Healy attends to the “medico-moral politics” of Pericles in order to counter critical claims that the play should be read as a retreat into pure aestheticism or a celebration of royal absolutism. In the early seventeenth century, syphilis (popularly known as the pox) was an untreatable, much feared, and highly contagious sexually transmitted disease allegorically associated in English polemic with the Church of Rome. The emphasis in the brothel scenes on the diseased bodies of the exploited sex workers suggests strongly that Lysimachus, a regular customer, is likewise contaminated. Pericles’ decision to marry his daughter to the governor of Mytilene makes him appear both tyrannical and self-serving. His abuse of power as a father and king speaks in turn to the controversial efforts on the part of James VI (James I) to strengthen English diplomatic relations with Spain through the marriage of his children to the Infanta and the Duke of Savoy. The conjunction of kingship, marriage, and syphilis in Pericles thus functions as an oblique criticism of English state politics in the first decade of the seventeenth century.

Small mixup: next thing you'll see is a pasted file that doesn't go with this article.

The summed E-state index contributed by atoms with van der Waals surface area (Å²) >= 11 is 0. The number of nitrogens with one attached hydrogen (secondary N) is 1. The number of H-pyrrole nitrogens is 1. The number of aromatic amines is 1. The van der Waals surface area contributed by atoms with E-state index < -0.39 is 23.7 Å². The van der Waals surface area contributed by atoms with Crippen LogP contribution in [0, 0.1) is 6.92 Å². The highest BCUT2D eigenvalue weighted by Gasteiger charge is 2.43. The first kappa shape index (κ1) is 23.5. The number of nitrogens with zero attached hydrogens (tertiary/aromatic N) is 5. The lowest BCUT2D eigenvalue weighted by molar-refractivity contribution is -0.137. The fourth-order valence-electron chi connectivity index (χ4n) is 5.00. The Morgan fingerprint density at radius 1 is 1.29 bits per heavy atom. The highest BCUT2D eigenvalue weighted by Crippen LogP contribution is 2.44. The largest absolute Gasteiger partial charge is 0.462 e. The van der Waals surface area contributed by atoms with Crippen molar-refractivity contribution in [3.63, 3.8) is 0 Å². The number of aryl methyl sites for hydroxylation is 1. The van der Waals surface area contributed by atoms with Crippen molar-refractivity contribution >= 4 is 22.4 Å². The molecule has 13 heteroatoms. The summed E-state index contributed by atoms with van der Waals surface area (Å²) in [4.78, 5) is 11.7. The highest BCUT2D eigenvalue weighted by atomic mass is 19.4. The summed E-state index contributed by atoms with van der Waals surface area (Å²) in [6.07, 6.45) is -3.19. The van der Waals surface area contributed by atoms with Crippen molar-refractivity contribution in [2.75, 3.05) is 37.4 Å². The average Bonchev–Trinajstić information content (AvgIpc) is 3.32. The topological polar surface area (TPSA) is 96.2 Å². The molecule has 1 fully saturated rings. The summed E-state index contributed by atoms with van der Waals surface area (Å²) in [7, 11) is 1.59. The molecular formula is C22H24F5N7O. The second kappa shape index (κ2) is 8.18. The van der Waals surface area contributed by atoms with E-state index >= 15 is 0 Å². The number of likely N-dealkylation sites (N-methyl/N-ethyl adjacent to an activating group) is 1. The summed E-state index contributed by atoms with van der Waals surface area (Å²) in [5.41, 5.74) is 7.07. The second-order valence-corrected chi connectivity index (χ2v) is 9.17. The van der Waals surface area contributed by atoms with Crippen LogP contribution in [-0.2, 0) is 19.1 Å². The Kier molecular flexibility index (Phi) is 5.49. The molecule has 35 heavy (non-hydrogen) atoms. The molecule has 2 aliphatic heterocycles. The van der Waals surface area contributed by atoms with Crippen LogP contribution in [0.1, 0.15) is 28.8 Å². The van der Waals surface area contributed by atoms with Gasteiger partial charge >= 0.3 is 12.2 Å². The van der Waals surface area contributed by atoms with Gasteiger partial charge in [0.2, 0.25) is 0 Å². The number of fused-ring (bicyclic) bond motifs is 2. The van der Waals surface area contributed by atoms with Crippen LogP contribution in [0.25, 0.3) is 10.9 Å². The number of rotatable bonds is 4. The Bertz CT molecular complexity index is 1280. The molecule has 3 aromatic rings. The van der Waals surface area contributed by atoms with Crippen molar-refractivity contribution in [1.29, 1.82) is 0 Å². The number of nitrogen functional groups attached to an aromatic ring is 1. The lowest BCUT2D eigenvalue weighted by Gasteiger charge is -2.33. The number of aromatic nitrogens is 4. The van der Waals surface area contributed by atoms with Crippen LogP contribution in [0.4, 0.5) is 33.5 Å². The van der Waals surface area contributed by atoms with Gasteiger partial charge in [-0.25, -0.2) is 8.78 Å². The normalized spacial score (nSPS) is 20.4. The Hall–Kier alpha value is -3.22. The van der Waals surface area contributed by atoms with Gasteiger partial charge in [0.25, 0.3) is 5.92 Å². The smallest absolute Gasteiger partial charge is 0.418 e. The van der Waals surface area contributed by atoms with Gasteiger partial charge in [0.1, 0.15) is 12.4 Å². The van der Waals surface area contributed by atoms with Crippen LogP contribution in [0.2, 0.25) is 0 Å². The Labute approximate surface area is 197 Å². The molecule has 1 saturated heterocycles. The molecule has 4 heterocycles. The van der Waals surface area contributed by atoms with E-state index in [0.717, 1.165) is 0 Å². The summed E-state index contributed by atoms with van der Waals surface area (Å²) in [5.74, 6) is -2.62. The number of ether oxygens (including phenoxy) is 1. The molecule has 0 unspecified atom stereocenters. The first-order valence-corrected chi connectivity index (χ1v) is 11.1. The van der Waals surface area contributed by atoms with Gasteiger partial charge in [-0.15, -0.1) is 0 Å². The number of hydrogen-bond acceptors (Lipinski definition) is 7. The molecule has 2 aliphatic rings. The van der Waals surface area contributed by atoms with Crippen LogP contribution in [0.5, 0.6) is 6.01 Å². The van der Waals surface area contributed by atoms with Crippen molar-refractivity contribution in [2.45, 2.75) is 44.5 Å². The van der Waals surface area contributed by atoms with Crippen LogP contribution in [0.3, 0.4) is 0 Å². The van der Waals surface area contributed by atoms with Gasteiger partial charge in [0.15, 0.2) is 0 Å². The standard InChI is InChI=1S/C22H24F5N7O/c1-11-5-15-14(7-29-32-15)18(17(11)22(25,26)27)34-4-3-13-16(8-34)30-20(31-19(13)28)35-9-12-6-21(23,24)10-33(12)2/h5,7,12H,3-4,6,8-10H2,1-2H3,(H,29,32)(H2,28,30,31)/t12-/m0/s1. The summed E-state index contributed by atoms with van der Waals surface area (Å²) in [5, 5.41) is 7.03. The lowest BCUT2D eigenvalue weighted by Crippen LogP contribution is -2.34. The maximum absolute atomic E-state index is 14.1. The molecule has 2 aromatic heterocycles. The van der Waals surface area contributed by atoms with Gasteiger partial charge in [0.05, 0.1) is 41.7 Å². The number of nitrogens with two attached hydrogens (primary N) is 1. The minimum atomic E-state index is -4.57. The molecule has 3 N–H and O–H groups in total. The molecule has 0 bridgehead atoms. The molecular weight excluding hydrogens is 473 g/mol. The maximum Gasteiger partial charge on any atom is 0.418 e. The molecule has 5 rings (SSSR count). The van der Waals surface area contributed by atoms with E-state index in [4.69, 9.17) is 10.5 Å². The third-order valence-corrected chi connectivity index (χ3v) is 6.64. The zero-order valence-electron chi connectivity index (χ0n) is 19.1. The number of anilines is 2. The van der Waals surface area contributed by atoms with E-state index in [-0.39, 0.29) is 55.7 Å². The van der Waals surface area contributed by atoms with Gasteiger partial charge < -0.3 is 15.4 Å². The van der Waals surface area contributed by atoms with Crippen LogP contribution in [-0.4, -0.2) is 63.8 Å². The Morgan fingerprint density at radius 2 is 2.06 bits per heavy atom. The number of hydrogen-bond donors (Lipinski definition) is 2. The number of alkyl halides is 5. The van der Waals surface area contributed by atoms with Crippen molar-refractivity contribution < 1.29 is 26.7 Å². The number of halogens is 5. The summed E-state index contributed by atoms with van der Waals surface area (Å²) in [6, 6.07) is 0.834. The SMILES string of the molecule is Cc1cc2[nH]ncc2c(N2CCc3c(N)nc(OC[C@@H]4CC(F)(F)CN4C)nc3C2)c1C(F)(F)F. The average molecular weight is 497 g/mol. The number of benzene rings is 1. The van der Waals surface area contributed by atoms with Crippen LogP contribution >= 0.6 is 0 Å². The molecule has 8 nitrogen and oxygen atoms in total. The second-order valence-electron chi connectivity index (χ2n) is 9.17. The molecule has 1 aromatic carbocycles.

Helms, Lorraine. “The Saint in the Brothel: Or, Eloquence Rewarded.” Shakespeare Quarterly 41 (1990): 319–32.